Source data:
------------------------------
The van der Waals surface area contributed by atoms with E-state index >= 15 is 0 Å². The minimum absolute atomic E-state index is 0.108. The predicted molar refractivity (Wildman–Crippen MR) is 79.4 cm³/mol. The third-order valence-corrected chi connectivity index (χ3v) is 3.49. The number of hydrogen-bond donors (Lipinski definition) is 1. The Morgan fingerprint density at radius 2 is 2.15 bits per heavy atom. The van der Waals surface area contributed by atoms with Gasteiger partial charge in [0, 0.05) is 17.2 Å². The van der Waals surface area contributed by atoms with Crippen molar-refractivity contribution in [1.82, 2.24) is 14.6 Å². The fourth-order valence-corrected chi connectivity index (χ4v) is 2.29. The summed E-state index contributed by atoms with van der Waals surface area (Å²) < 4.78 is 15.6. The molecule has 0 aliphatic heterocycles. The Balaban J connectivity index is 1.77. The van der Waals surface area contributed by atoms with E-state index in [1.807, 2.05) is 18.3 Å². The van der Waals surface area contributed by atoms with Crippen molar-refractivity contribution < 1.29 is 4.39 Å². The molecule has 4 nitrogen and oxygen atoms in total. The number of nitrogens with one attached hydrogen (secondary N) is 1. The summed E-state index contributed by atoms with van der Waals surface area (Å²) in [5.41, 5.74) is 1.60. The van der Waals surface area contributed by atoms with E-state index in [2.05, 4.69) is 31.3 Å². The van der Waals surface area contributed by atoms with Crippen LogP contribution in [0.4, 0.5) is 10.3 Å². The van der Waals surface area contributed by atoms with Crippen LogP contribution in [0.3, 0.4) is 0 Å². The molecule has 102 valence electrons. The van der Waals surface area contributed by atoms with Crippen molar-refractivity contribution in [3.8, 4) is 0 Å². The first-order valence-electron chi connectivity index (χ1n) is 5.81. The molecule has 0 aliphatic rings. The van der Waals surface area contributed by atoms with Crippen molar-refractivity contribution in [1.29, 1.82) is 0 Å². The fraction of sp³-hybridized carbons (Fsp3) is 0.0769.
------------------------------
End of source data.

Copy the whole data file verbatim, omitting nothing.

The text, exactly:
The van der Waals surface area contributed by atoms with E-state index >= 15 is 0 Å². The minimum absolute atomic E-state index is 0.108. The predicted molar refractivity (Wildman–Crippen MR) is 79.4 cm³/mol. The third-order valence-corrected chi connectivity index (χ3v) is 3.49. The number of hydrogen-bond donors (Lipinski definition) is 1. The Morgan fingerprint density at radius 2 is 2.15 bits per heavy atom. The van der Waals surface area contributed by atoms with Gasteiger partial charge in [0, 0.05) is 17.2 Å². The van der Waals surface area contributed by atoms with Crippen molar-refractivity contribution in [1.82, 2.24) is 14.6 Å². The fourth-order valence-corrected chi connectivity index (χ4v) is 2.29. The summed E-state index contributed by atoms with van der Waals surface area (Å²) < 4.78 is 15.6. The molecule has 0 aliphatic heterocycles. The Balaban J connectivity index is 1.77. The van der Waals surface area contributed by atoms with E-state index in [1.807, 2.05) is 18.3 Å². The van der Waals surface area contributed by atoms with Crippen molar-refractivity contribution < 1.29 is 4.39 Å². The molecule has 4 nitrogen and oxygen atoms in total. The number of nitrogens with one attached hydrogen (secondary N) is 1. The summed E-state index contributed by atoms with van der Waals surface area (Å²) in [5.41, 5.74) is 1.60. The van der Waals surface area contributed by atoms with E-state index in [2.05, 4.69) is 31.3 Å². The van der Waals surface area contributed by atoms with Crippen LogP contribution in [0.4, 0.5) is 10.3 Å². The van der Waals surface area contributed by atoms with Crippen LogP contribution in [0.3, 0.4) is 0 Å². The molecule has 102 valence electrons. The van der Waals surface area contributed by atoms with Crippen molar-refractivity contribution in [3.8, 4) is 0 Å². The first-order valence-electron chi connectivity index (χ1n) is 5.81. The molecule has 0 aliphatic rings. The van der Waals surface area contributed by atoms with Crippen molar-refractivity contribution in [1.29, 1.82) is 0 Å². The fraction of sp³-hybridized carbons (Fsp3) is 0.0769.